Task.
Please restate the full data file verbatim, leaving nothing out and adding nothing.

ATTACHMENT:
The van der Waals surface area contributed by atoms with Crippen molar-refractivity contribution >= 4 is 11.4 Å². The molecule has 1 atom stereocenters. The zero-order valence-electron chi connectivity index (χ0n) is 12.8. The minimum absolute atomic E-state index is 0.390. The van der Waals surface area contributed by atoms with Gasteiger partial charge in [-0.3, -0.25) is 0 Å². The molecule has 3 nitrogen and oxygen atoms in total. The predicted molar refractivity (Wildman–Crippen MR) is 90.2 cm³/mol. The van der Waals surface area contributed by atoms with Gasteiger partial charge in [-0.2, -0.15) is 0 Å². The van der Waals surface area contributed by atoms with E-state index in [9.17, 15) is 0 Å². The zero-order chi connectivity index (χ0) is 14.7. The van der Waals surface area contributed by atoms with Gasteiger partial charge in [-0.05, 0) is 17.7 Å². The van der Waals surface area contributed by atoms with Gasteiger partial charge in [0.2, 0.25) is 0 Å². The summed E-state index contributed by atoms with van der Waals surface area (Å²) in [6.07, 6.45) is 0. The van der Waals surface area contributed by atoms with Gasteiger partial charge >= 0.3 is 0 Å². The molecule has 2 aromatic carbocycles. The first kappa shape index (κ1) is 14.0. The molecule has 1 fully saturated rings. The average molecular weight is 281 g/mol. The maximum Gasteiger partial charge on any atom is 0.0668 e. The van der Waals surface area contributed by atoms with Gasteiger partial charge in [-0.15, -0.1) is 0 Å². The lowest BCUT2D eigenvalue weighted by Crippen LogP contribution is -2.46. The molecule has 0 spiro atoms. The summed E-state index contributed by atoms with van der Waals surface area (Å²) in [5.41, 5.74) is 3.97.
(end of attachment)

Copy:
The van der Waals surface area contributed by atoms with Crippen molar-refractivity contribution >= 4 is 11.4 Å². The molecule has 1 atom stereocenters. The zero-order valence-electron chi connectivity index (χ0n) is 12.8. The minimum absolute atomic E-state index is 0.390. The van der Waals surface area contributed by atoms with Gasteiger partial charge in [-0.3, -0.25) is 0 Å². The molecule has 3 nitrogen and oxygen atoms in total. The predicted molar refractivity (Wildman–Crippen MR) is 90.2 cm³/mol. The van der Waals surface area contributed by atoms with Gasteiger partial charge in [-0.2, -0.15) is 0 Å². The van der Waals surface area contributed by atoms with E-state index in [9.17, 15) is 0 Å². The zero-order chi connectivity index (χ0) is 14.7. The van der Waals surface area contributed by atoms with Gasteiger partial charge in [-0.05, 0) is 17.7 Å². The van der Waals surface area contributed by atoms with Gasteiger partial charge in [0.2, 0.25) is 0 Å². The summed E-state index contributed by atoms with van der Waals surface area (Å²) in [6.07, 6.45) is 0. The van der Waals surface area contributed by atoms with Gasteiger partial charge >= 0.3 is 0 Å². The molecule has 2 aromatic carbocycles. The first kappa shape index (κ1) is 14.0. The molecule has 1 fully saturated rings. The average molecular weight is 281 g/mol. The maximum Gasteiger partial charge on any atom is 0.0668 e. The van der Waals surface area contributed by atoms with Gasteiger partial charge in [-0.15, -0.1) is 0 Å². The lowest BCUT2D eigenvalue weighted by Crippen LogP contribution is -2.46. The molecule has 0 spiro atoms. The summed E-state index contributed by atoms with van der Waals surface area (Å²) in [5.41, 5.74) is 3.97.